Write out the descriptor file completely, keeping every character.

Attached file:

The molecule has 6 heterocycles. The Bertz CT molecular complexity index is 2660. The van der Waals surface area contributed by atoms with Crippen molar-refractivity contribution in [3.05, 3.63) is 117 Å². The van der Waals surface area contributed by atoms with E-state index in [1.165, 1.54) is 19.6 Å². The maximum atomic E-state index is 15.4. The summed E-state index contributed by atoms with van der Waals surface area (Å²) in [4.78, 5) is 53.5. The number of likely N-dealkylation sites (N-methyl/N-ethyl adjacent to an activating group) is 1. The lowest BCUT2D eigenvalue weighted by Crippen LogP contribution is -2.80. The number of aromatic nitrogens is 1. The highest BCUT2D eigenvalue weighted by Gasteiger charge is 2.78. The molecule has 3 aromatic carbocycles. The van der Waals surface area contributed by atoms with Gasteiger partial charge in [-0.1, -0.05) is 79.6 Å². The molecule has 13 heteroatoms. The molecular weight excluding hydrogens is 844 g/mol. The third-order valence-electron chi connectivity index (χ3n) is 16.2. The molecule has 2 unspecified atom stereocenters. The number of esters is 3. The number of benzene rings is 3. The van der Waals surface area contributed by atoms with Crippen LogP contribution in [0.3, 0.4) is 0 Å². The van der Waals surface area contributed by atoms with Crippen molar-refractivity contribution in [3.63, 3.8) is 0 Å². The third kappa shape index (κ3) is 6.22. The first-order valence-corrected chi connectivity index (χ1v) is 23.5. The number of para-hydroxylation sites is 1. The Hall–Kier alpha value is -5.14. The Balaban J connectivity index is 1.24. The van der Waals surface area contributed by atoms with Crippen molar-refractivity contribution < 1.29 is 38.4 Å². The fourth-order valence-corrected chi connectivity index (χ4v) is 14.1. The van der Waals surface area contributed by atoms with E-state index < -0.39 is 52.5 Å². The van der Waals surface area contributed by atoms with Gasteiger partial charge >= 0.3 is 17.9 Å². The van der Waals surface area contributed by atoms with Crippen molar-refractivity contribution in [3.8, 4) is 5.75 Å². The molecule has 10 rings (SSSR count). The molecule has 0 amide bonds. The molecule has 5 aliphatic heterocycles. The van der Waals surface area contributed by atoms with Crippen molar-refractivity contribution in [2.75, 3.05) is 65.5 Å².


The molecule has 6 heterocycles. The Bertz CT molecular complexity index is 2660. The van der Waals surface area contributed by atoms with Crippen molar-refractivity contribution in [3.05, 3.63) is 117 Å². The van der Waals surface area contributed by atoms with E-state index in [1.165, 1.54) is 19.6 Å². The maximum atomic E-state index is 15.4. The summed E-state index contributed by atoms with van der Waals surface area (Å²) in [4.78, 5) is 53.5. The number of likely N-dealkylation sites (N-methyl/N-ethyl adjacent to an activating group) is 1. The lowest BCUT2D eigenvalue weighted by Crippen LogP contribution is -2.80. The number of aromatic nitrogens is 1. The highest BCUT2D eigenvalue weighted by Gasteiger charge is 2.78. The molecule has 3 aromatic carbocycles. The van der Waals surface area contributed by atoms with Gasteiger partial charge in [-0.1, -0.05) is 79.6 Å². The molecule has 13 heteroatoms. The molecular weight excluding hydrogens is 844 g/mol. The third-order valence-electron chi connectivity index (χ3n) is 16.2. The molecule has 2 unspecified atom stereocenters. The number of esters is 3. The number of benzene rings is 3. The van der Waals surface area contributed by atoms with Crippen LogP contribution in [0.3, 0.4) is 0 Å². The van der Waals surface area contributed by atoms with Crippen molar-refractivity contribution in [3.63, 3.8) is 0 Å². The third kappa shape index (κ3) is 6.22. The first-order valence-corrected chi connectivity index (χ1v) is 23.5. The number of para-hydroxylation sites is 1. The Hall–Kier alpha value is -5.14. The Balaban J connectivity index is 1.24. The van der Waals surface area contributed by atoms with Crippen molar-refractivity contribution < 1.29 is 38.4 Å². The fourth-order valence-corrected chi connectivity index (χ4v) is 14.1. The van der Waals surface area contributed by atoms with E-state index < -0.39 is 52.5 Å². The van der Waals surface area contributed by atoms with Gasteiger partial charge >= 0.3 is 17.9 Å². The van der Waals surface area contributed by atoms with Crippen molar-refractivity contribution in [3.8, 4) is 5.75 Å². The molecule has 10 rings (SSSR count). The molecule has 0 amide bonds. The molecule has 5 aliphatic heterocycles. The van der Waals surface area contributed by atoms with Crippen molar-refractivity contribution in [2.75, 3.05) is 65.5 Å².